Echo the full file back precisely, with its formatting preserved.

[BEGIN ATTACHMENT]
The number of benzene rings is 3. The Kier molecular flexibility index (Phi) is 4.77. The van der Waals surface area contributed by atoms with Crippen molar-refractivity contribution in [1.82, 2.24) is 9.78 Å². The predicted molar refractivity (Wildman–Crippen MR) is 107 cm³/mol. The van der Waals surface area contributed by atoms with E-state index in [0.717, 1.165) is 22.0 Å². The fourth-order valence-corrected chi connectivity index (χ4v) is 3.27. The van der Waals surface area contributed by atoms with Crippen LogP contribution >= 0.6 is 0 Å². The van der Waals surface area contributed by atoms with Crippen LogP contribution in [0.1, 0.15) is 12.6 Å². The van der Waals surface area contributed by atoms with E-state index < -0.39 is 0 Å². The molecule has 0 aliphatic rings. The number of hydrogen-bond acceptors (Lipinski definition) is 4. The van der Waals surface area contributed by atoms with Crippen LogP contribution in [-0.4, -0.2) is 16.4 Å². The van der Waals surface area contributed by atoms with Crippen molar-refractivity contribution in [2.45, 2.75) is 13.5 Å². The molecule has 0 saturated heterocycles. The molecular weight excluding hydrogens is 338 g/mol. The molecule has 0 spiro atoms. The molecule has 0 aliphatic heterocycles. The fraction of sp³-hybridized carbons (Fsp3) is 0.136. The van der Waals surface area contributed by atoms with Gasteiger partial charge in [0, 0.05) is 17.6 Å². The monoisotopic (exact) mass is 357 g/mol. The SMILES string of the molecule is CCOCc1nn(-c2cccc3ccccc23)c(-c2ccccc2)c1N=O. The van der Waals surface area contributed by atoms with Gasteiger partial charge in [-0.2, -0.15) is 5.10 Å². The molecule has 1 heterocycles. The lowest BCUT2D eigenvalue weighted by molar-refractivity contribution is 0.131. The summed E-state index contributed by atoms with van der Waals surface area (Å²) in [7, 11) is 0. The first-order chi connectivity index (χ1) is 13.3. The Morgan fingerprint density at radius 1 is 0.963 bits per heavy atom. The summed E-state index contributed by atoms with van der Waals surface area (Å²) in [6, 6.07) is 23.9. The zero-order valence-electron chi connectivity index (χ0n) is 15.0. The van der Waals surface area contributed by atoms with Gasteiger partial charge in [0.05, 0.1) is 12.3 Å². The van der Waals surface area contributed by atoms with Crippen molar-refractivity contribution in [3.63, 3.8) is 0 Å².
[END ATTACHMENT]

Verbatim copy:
The number of benzene rings is 3. The Kier molecular flexibility index (Phi) is 4.77. The van der Waals surface area contributed by atoms with Crippen molar-refractivity contribution in [1.82, 2.24) is 9.78 Å². The predicted molar refractivity (Wildman–Crippen MR) is 107 cm³/mol. The van der Waals surface area contributed by atoms with E-state index in [0.717, 1.165) is 22.0 Å². The fourth-order valence-corrected chi connectivity index (χ4v) is 3.27. The van der Waals surface area contributed by atoms with Crippen LogP contribution >= 0.6 is 0 Å². The van der Waals surface area contributed by atoms with Crippen LogP contribution in [0.1, 0.15) is 12.6 Å². The van der Waals surface area contributed by atoms with E-state index < -0.39 is 0 Å². The molecule has 0 aliphatic rings. The number of hydrogen-bond acceptors (Lipinski definition) is 4. The van der Waals surface area contributed by atoms with Crippen LogP contribution in [-0.4, -0.2) is 16.4 Å². The van der Waals surface area contributed by atoms with Crippen molar-refractivity contribution in [2.45, 2.75) is 13.5 Å². The molecule has 0 saturated heterocycles. The molecular weight excluding hydrogens is 338 g/mol. The molecule has 0 spiro atoms. The molecule has 0 aliphatic heterocycles. The fraction of sp³-hybridized carbons (Fsp3) is 0.136. The van der Waals surface area contributed by atoms with Gasteiger partial charge in [0, 0.05) is 17.6 Å². The monoisotopic (exact) mass is 357 g/mol. The SMILES string of the molecule is CCOCc1nn(-c2cccc3ccccc23)c(-c2ccccc2)c1N=O. The van der Waals surface area contributed by atoms with Gasteiger partial charge in [-0.2, -0.15) is 5.10 Å². The molecule has 1 heterocycles. The lowest BCUT2D eigenvalue weighted by molar-refractivity contribution is 0.131. The summed E-state index contributed by atoms with van der Waals surface area (Å²) in [7, 11) is 0. The first-order chi connectivity index (χ1) is 13.3. The Morgan fingerprint density at radius 1 is 0.963 bits per heavy atom. The summed E-state index contributed by atoms with van der Waals surface area (Å²) in [6, 6.07) is 23.9. The zero-order valence-electron chi connectivity index (χ0n) is 15.0. The van der Waals surface area contributed by atoms with Gasteiger partial charge in [0.05, 0.1) is 12.3 Å². The van der Waals surface area contributed by atoms with Crippen molar-refractivity contribution in [3.63, 3.8) is 0 Å².